Automatic service discovery is an intrinsic feature of web services. The accuracy of the discovery process necessarily depends on the ontology supporting this service. Systems such as BioMoby and TAVERNA make extensive use of service discovery; however, due to the difficulty in describing biological data types, service discovery is not yet accurate. It is not yet clear whether languages such as OWL can be developed to describe relations between biological concepts with the required accuracy. Integrating information is as much a syntactic as a semantic problem, and in bioinformatics these boundaries are particularly ill-defined.

Semantic and syntactic problems were also identified from the case workflow described in Figure 4. There, we saw that to support the extraction of meaningful information and its presentation to the user, formats should be ontology-based and machine-readable, e.g. in XML format. Lack of these functional features makes manipulation of the output a difficult task that is usually addressed by use of parsers specific to each individual case. For workflow development, human readability can be just as important. Consider, for example, a ClustalW output where valid elements could be identified by the machine and presented to the user together with contextual menus including different options over the different data types. In this way the user would be able to decide what to do next, where to split a workflow, and over which part of the output to continue or extend the analysis. Inclusion of this functionality would allow the workflow to become more concretely defined as it is used.

Failure management is an area in which we can see a clear difference between the business world and bioinformatics. In the former, processes rarely take longer than an hour and are not so computationally intensive, whereas in bioinformatics, processes tend to be computationally intensive and may take weeks or months to complete. How failures can be managed to minimize losses will clearly differ between the two domains. Due to the immaturity of both web services and workflows in bioinformatics, it is still in most cases more practical to hard-code analytical processes. Improved failure management is one of the domain-specific challenges that faces the application of workflows in bioinformatics.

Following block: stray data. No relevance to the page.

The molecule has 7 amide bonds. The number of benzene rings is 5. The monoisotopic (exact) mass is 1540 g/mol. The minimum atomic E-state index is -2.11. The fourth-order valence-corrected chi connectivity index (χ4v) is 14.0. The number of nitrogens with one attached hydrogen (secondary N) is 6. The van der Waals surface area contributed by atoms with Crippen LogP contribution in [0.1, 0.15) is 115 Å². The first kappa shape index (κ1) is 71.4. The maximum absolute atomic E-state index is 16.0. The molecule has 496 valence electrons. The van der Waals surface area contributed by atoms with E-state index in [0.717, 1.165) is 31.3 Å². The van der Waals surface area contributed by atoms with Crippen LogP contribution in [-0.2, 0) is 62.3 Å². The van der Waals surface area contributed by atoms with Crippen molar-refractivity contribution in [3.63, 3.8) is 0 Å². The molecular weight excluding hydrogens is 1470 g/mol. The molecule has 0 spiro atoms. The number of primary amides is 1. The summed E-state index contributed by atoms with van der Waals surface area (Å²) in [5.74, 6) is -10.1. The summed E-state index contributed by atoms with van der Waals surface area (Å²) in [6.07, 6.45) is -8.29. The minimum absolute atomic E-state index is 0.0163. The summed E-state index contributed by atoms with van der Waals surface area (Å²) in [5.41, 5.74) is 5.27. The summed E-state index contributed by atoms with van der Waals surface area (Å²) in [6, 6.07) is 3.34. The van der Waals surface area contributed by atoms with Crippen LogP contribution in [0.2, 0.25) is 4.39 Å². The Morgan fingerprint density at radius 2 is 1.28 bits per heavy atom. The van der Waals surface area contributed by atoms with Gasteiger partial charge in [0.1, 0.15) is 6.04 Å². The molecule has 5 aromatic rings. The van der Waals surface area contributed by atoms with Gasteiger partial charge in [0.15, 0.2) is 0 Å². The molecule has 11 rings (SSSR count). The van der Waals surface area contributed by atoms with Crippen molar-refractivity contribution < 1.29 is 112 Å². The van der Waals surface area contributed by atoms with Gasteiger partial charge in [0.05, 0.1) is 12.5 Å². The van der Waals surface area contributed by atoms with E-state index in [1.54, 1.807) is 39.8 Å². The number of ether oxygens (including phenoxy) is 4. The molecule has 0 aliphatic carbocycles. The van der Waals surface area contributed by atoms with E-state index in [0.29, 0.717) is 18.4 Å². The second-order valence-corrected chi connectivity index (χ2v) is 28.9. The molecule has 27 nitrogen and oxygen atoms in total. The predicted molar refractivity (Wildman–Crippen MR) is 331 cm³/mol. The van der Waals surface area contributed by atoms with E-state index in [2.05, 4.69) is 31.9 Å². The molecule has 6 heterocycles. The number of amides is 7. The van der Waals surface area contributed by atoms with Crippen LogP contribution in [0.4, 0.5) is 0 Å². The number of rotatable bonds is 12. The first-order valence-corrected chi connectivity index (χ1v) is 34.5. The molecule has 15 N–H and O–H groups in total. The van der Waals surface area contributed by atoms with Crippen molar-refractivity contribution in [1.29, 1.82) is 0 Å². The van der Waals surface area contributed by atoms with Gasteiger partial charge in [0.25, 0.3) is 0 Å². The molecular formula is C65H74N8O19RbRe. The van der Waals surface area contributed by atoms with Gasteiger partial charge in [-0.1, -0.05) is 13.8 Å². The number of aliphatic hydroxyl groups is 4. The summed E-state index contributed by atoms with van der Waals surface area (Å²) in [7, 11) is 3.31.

So far we have intentionally referred to GUIs and workflows as more-or-less independent. A glimpse into the corresponding metadata reveals that GUIs are themselves components of workflow systems. In the bioinformatics domain this relationship is particularly attractive, since algebraic operations are usually highly nested. The interface system should therefore provide a programming environment for non-programmers. The language as such is not complex, but makes extensive use of statements such as, if...then...else, and for...each. The representation should be natural to the researcher, separating the knowledge domain from the operational domain.


We have developed GPIPE, a flexible workflow generator that makes it possible to export workflow definitions either as XML or Perl files (which can later be handled via the Bioperl API). Our XML workflow representation is reusable, execution and edition of those generated workflows is possible either via the BioPerl API or the provided GUI. Each analysis is configurable, as users are presented with options to manipulate all available parameters supported by the underlying algorithms. Integration of new algorithms, and Grid execution of workflows, are also possible. Most available integrative environments rely on parsers or syntactic objects, making it difficult to integrate new analytical methods into workflow systems. We are planning to develop a more wide-ranging algebra that includes query operations over biological databases as well as different ontological layers that facilitate data interoperability and integration of information where possible for the user. We do not envision GPIPE to be a complete virtual laboratory environment; future releases will provide a content management system for bioinformatics with workbench capacities developed on top of ZOPE We have tested our implementation over SUSE and Debian Linux, and over Solaris 8.

Figure 5
figure 5



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We gratefully acknowledge the collaboration of Dr Fernando Rodrigues (CIAT) in developing the case study outlined in Figure 4, and Dr Lindsay Hood (IMB) for valuable discussions. ST thanks Université Montpellier II for travel support. This work was supported by ARC grants DP0344488 and CE0348221.

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Correspondence to Mark A Ragan.

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AGC was responsible for design and conceptualization, took part in implementation, and wrote a first draft of the manuscript. ST was the main developer of GPIPE. LJG assisted with server issues and FCA. MAR supervised the project and participated in writing the manuscript.

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Garcia Castro, A., Thoraval, S., Garcia, L.J. et al. Workflows in bioinformatics: meta-analysis and prototype implementation of a workflow generator. BMC Bioinformatics 6, 87 (2005).